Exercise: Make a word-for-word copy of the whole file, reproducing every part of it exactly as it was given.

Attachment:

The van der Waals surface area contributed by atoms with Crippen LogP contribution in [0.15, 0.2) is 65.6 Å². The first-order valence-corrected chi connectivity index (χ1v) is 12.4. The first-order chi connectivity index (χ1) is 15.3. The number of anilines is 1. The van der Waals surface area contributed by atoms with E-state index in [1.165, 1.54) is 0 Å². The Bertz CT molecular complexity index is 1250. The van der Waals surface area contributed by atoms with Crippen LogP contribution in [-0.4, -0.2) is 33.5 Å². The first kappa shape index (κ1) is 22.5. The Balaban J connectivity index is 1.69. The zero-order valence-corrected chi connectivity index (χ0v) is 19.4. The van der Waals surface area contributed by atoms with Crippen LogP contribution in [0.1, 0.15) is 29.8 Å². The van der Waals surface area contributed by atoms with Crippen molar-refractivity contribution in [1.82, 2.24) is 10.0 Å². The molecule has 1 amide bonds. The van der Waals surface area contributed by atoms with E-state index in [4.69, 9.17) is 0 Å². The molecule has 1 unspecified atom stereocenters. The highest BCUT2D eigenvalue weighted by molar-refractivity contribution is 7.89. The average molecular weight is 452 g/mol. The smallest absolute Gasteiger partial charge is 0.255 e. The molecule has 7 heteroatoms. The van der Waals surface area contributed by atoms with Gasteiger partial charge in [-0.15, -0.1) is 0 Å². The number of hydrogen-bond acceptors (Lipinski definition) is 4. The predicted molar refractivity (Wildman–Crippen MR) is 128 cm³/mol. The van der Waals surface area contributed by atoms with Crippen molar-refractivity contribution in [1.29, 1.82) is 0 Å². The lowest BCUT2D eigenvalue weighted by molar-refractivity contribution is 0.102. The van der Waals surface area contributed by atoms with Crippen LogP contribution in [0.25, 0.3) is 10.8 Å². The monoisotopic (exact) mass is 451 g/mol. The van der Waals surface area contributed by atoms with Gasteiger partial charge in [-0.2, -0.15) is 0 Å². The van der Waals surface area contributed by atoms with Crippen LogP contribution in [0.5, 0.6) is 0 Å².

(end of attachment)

The van der Waals surface area contributed by atoms with Crippen LogP contribution in [0.15, 0.2) is 65.6 Å². The first-order valence-corrected chi connectivity index (χ1v) is 12.4. The first-order chi connectivity index (χ1) is 15.3. The number of anilines is 1. The van der Waals surface area contributed by atoms with E-state index in [1.165, 1.54) is 0 Å². The Bertz CT molecular complexity index is 1250. The van der Waals surface area contributed by atoms with Crippen LogP contribution in [-0.4, -0.2) is 33.5 Å². The first kappa shape index (κ1) is 22.5. The Balaban J connectivity index is 1.69. The zero-order valence-corrected chi connectivity index (χ0v) is 19.4. The van der Waals surface area contributed by atoms with Crippen LogP contribution in [0.1, 0.15) is 29.8 Å². The van der Waals surface area contributed by atoms with Crippen molar-refractivity contribution in [1.82, 2.24) is 10.0 Å². The molecule has 1 amide bonds. The van der Waals surface area contributed by atoms with E-state index in [4.69, 9.17) is 0 Å². The molecule has 1 unspecified atom stereocenters. The highest BCUT2D eigenvalue weighted by molar-refractivity contribution is 7.89. The average molecular weight is 452 g/mol. The smallest absolute Gasteiger partial charge is 0.255 e. The molecule has 7 heteroatoms. The van der Waals surface area contributed by atoms with Gasteiger partial charge in [-0.15, -0.1) is 0 Å². The number of hydrogen-bond acceptors (Lipinski definition) is 4. The predicted molar refractivity (Wildman–Crippen MR) is 128 cm³/mol. The van der Waals surface area contributed by atoms with Crippen molar-refractivity contribution in [1.29, 1.82) is 0 Å². The lowest BCUT2D eigenvalue weighted by molar-refractivity contribution is 0.102. The van der Waals surface area contributed by atoms with Crippen LogP contribution in [0.25, 0.3) is 10.8 Å². The monoisotopic (exact) mass is 451 g/mol. The van der Waals surface area contributed by atoms with Gasteiger partial charge in [-0.2, -0.15) is 0 Å². The van der Waals surface area contributed by atoms with Crippen LogP contribution in [0.5, 0.6) is 0 Å².